Previous research and treatment for RLS has focused on another of the brain’s neurotransmitters: dopamine. Dopamine plays an important role in muscle activity and body movement, and dopamine deficiency can result in involuntary muscle movement. Several drug treatments for RLS involve raising levels of dopamine, in order to soothe the involuntary twinges and intense urges to move the legs. But these drugs have not been successful in improving RLS patients’ sleep.
This new research may deliver an important piece of information to the RLS-sleep puzzle. High levels of glutamate in patients with RLS may be preventing these patients from sleeping well, a problem that is not currently being addressed by the array of dopamine-related medications being used to treat other symptoms of the condition.
As many as 10% of adults in the U.S. suffer from RLS, according to the National Sleep Foundation. RLS is a condition that very often goes undiagnosed or misdiagnosed. RLS can often be misdiagnosed as another sleep disorder or another neurological disorder, a muscular disorder. Depression is another common misdiagnosis for RLS. Research shows a strong association between depression and RLS. People with RLS appear to be at a significantly elevated risk for depression. The poor sleep experienced by so many RLS patients may play a role in their increased risk for depression. In addition to chronic sleep problems and depression, patients with RLS also appear to be at elevated risk for other serious health conditions, including hypertension and coronary heart disease. The cause of RLS is not known, but the condition does run in families, and recent research has shown evidence of a genetic link.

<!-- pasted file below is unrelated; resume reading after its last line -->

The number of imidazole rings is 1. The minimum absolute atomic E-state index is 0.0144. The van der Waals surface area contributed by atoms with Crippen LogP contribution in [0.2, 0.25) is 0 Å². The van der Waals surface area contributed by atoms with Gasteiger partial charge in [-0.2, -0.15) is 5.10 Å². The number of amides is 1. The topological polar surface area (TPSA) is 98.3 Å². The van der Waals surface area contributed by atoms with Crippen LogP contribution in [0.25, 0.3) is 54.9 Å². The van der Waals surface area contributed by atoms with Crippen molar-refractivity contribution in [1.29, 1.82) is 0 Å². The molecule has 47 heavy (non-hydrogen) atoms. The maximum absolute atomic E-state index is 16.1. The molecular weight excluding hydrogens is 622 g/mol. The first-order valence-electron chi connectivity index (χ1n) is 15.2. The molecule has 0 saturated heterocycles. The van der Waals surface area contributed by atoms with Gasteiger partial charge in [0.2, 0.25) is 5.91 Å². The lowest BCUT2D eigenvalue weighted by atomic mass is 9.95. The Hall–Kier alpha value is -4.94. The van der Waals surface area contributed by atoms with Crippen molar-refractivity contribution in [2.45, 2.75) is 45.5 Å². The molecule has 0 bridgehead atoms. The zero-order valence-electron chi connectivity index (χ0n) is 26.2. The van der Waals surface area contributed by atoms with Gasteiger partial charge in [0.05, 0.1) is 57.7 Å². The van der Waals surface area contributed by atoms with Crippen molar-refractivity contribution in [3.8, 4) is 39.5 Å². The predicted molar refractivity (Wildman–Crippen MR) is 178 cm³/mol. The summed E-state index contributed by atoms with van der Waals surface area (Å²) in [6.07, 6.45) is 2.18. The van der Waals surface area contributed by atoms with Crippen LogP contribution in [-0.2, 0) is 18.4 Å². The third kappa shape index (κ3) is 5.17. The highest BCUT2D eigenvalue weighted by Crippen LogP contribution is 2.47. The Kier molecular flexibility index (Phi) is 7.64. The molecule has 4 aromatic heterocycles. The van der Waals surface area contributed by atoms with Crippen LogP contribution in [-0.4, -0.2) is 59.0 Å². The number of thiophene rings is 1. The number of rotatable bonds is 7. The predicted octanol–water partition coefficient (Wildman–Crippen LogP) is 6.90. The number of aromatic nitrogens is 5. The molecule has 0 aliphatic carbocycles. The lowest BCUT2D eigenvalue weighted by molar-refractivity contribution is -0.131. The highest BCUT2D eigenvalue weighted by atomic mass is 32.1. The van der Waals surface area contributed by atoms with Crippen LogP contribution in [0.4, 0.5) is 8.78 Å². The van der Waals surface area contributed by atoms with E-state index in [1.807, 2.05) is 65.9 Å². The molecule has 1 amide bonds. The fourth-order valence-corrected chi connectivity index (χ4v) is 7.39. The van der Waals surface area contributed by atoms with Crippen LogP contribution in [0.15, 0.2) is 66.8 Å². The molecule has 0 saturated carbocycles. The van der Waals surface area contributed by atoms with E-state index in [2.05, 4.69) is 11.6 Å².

This latest research is an exciting breakthrough, with the potential to transform our understanding of RLS. There are many steps still to take, and questions to be explored and answered, before we know what changes are best made to the way we treat RLS. But for a condition that has often confounded experts, and caused such discomfort, disruption, and sleeplessness to so many patients, this study brings both welcome and encouraging news.
Michael J. Breus, PhD
The Sleep Doctor®